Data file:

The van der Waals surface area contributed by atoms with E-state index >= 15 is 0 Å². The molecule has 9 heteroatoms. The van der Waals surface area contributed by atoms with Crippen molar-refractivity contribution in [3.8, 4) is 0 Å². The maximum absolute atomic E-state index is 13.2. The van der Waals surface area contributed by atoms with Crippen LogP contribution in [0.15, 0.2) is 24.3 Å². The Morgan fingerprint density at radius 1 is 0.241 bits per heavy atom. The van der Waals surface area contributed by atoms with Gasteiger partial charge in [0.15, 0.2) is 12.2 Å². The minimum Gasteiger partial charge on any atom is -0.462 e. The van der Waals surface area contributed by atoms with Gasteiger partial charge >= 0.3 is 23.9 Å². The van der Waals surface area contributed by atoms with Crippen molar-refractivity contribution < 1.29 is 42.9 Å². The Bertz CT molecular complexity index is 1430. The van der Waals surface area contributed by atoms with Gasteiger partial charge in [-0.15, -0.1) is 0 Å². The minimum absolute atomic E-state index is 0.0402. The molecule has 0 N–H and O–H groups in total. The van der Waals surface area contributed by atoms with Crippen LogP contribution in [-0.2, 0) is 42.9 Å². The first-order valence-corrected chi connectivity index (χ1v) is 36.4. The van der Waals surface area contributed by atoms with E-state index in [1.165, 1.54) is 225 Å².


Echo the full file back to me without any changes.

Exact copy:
The van der Waals surface area contributed by atoms with E-state index >= 15 is 0 Å². The molecule has 9 heteroatoms. The van der Waals surface area contributed by atoms with Crippen molar-refractivity contribution in [3.8, 4) is 0 Å². The maximum absolute atomic E-state index is 13.2. The van der Waals surface area contributed by atoms with Crippen LogP contribution in [0.15, 0.2) is 24.3 Å². The Morgan fingerprint density at radius 1 is 0.241 bits per heavy atom. The van der Waals surface area contributed by atoms with Gasteiger partial charge in [0.15, 0.2) is 12.2 Å². The minimum Gasteiger partial charge on any atom is -0.462 e. The van der Waals surface area contributed by atoms with Gasteiger partial charge >= 0.3 is 23.9 Å². The van der Waals surface area contributed by atoms with Crippen molar-refractivity contribution < 1.29 is 42.9 Å². The Bertz CT molecular complexity index is 1430. The van der Waals surface area contributed by atoms with Gasteiger partial charge in [-0.15, -0.1) is 0 Å². The minimum absolute atomic E-state index is 0.0402. The molecule has 0 N–H and O–H groups in total. The van der Waals surface area contributed by atoms with Crippen LogP contribution in [-0.2, 0) is 42.9 Å². The first-order valence-corrected chi connectivity index (χ1v) is 36.4. The van der Waals surface area contributed by atoms with E-state index in [1.165, 1.54) is 225 Å².